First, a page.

My beef with Trauma is not the lack of entertainment, but entering voyeurs into a private apparatus (pun intended) on the pretense of witnessing something different or engaging in relationships believed to be different. Instead, the viewer is given the same gender narrative witnessed seamlessly from Renaissance Art to the reproduction of viewing the female in 21st century popular culture: she is there for you to view, she will actively participate in this relationship, and she enjoys being viewed. This can be witnessed from the runway at the beginning, to the painting of women, to the use of men as frames to display the female as art to be looked at.
Quite possibly my biggest issue of the continual re-presentation of the female to view is that it is done on Halloween: the holiday known for women dressing risqué without fear of others speaking poorly of them (which is essentially a whole different loaded idea). Place this event on Easter or the third Wednesday in August and maybe the narrative changes. With Slut Walks on the rise to change the relationship between the public and the female (as if the two are not mutually inclusive) Trauma (an event designed to reveal the relationship of men worshipping women) fails to deliver a different narrative, but merely tells the same narrative in a different space.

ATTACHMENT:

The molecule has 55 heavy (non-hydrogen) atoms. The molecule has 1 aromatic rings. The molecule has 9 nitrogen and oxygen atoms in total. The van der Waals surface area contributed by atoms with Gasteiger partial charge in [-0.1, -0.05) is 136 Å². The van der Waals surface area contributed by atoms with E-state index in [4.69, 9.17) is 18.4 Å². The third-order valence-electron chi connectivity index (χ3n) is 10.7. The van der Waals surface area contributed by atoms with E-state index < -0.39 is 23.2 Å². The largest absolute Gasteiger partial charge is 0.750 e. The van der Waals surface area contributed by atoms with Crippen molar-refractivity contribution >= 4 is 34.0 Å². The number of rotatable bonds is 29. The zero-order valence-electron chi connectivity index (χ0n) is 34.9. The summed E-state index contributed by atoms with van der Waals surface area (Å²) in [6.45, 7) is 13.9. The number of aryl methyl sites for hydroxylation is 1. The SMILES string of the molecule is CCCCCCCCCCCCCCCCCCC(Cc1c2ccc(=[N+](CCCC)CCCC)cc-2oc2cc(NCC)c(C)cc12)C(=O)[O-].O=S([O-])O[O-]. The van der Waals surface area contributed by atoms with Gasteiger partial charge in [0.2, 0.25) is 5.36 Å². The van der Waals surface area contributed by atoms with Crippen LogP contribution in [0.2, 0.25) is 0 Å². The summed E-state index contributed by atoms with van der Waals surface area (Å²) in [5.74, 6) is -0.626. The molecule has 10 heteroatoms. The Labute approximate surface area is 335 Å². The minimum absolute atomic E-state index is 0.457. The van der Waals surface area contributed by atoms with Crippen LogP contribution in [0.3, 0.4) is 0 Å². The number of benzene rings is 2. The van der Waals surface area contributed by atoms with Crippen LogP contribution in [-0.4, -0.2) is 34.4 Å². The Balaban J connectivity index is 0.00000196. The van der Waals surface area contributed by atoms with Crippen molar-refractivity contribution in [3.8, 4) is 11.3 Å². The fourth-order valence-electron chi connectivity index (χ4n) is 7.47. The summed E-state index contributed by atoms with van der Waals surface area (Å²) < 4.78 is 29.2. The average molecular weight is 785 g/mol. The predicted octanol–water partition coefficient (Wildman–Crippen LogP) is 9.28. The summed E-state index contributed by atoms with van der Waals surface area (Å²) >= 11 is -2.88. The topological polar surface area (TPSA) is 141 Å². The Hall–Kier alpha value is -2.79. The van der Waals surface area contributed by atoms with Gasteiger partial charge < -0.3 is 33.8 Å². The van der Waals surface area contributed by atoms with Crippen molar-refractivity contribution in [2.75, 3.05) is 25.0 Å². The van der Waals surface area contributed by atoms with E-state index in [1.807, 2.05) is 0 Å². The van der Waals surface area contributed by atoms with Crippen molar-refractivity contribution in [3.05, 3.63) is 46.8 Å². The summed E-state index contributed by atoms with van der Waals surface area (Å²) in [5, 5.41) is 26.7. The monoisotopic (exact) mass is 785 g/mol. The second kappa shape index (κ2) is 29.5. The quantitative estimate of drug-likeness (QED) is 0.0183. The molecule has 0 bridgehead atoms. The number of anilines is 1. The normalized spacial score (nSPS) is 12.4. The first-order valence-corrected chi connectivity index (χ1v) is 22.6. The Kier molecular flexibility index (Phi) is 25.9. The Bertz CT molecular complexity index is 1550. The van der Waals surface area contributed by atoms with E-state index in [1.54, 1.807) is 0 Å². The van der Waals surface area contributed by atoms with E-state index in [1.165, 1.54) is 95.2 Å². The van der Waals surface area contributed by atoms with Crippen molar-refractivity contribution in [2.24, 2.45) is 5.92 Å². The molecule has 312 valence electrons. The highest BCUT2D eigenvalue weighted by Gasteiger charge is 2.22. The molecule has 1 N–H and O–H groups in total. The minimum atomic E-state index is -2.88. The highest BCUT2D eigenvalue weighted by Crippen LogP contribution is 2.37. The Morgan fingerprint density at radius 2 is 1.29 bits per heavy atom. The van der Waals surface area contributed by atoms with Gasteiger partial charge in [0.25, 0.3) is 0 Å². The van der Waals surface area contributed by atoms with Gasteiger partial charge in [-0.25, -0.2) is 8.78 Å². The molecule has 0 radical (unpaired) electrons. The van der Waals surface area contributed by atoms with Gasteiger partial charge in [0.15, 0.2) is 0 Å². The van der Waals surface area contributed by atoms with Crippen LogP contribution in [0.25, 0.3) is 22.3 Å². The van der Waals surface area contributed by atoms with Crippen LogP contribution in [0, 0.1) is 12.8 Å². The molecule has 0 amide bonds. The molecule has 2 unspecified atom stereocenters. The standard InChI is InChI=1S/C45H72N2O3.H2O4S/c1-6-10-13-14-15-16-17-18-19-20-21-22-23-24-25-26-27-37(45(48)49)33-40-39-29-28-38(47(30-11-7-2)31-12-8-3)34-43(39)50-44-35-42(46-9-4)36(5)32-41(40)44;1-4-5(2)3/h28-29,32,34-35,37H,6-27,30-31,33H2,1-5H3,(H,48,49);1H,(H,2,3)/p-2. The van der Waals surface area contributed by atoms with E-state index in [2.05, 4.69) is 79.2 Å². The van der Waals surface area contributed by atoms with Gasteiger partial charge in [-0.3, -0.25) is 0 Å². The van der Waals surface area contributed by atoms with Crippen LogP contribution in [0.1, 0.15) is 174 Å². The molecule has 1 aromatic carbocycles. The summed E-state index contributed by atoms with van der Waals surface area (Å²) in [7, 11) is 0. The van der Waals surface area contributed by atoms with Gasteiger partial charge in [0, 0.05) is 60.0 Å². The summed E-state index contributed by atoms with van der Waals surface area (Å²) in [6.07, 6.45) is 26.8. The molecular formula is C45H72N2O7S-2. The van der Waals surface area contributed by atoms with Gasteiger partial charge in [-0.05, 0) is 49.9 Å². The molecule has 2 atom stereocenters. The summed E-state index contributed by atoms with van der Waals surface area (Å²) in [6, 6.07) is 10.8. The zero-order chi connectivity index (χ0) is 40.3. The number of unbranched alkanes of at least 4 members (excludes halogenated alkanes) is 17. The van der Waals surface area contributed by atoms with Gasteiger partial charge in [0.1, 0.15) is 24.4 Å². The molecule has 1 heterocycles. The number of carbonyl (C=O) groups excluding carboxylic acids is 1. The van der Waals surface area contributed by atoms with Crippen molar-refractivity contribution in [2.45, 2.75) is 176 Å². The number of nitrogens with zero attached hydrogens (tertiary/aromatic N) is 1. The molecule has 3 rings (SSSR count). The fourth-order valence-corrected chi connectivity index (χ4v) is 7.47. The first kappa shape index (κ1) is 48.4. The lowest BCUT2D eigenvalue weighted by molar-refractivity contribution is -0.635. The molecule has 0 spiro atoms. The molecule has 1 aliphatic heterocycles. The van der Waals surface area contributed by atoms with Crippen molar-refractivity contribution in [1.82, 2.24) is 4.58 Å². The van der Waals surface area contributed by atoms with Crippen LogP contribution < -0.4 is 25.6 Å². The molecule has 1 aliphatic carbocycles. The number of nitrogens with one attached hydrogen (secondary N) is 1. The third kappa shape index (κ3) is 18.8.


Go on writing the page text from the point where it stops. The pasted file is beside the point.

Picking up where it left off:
Nick Wolak said...

Hi Halle,
Thank you very much for your insightful and interesting feedback!
I would like to personally invite you to contribute to next year's TRAUMA.
Each year it becomes more and more of a community event.
And the only way to keep it moving in that direction is by incorporating as many great ideas from as many great people as possible.

Please feel free to contact me directly at

Thanks again!